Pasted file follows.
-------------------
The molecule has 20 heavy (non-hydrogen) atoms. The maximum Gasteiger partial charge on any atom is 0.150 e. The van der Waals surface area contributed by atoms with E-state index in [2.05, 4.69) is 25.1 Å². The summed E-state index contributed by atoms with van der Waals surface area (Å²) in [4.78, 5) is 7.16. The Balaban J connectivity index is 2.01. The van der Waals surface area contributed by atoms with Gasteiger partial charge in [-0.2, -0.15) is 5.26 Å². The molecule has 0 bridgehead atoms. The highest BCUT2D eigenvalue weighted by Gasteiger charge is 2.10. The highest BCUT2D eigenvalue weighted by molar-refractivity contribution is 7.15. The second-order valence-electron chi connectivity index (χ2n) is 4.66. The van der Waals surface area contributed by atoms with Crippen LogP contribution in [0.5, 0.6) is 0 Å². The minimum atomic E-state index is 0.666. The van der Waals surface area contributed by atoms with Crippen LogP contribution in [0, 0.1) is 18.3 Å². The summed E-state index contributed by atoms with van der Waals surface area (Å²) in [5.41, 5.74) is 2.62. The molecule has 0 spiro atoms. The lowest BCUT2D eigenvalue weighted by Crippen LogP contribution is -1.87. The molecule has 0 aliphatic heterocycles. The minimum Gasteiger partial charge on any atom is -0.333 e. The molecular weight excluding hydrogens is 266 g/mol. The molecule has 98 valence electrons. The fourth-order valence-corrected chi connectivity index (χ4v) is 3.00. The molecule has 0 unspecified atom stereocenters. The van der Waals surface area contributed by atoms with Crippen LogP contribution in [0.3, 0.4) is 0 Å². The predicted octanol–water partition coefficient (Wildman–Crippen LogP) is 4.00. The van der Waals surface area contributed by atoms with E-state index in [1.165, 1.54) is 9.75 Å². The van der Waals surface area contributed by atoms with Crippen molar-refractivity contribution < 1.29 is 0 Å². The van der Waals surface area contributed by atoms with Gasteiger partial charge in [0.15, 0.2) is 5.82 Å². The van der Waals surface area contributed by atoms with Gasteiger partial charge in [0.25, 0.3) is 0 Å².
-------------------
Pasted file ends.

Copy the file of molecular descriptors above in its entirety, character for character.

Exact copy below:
The molecule has 20 heavy (non-hydrogen) atoms. The maximum Gasteiger partial charge on any atom is 0.150 e. The van der Waals surface area contributed by atoms with E-state index in [2.05, 4.69) is 25.1 Å². The summed E-state index contributed by atoms with van der Waals surface area (Å²) in [4.78, 5) is 7.16. The Balaban J connectivity index is 2.01. The van der Waals surface area contributed by atoms with Gasteiger partial charge in [-0.2, -0.15) is 5.26 Å². The molecule has 0 bridgehead atoms. The highest BCUT2D eigenvalue weighted by Gasteiger charge is 2.10. The highest BCUT2D eigenvalue weighted by molar-refractivity contribution is 7.15. The second-order valence-electron chi connectivity index (χ2n) is 4.66. The van der Waals surface area contributed by atoms with Crippen LogP contribution in [0.5, 0.6) is 0 Å². The minimum atomic E-state index is 0.666. The van der Waals surface area contributed by atoms with Crippen LogP contribution in [0, 0.1) is 18.3 Å². The summed E-state index contributed by atoms with van der Waals surface area (Å²) in [5.41, 5.74) is 2.62. The molecule has 0 spiro atoms. The lowest BCUT2D eigenvalue weighted by Crippen LogP contribution is -1.87. The molecule has 0 aliphatic heterocycles. The minimum Gasteiger partial charge on any atom is -0.333 e. The molecular weight excluding hydrogens is 266 g/mol. The molecule has 98 valence electrons. The fourth-order valence-corrected chi connectivity index (χ4v) is 3.00. The molecule has 0 unspecified atom stereocenters. The van der Waals surface area contributed by atoms with Crippen LogP contribution in [0.3, 0.4) is 0 Å². The predicted octanol–water partition coefficient (Wildman–Crippen LogP) is 4.00. The van der Waals surface area contributed by atoms with E-state index in [1.165, 1.54) is 9.75 Å². The van der Waals surface area contributed by atoms with Crippen molar-refractivity contribution < 1.29 is 0 Å². The van der Waals surface area contributed by atoms with Gasteiger partial charge in [0.15, 0.2) is 5.82 Å². The van der Waals surface area contributed by atoms with Gasteiger partial charge in [0.25, 0.3) is 0 Å².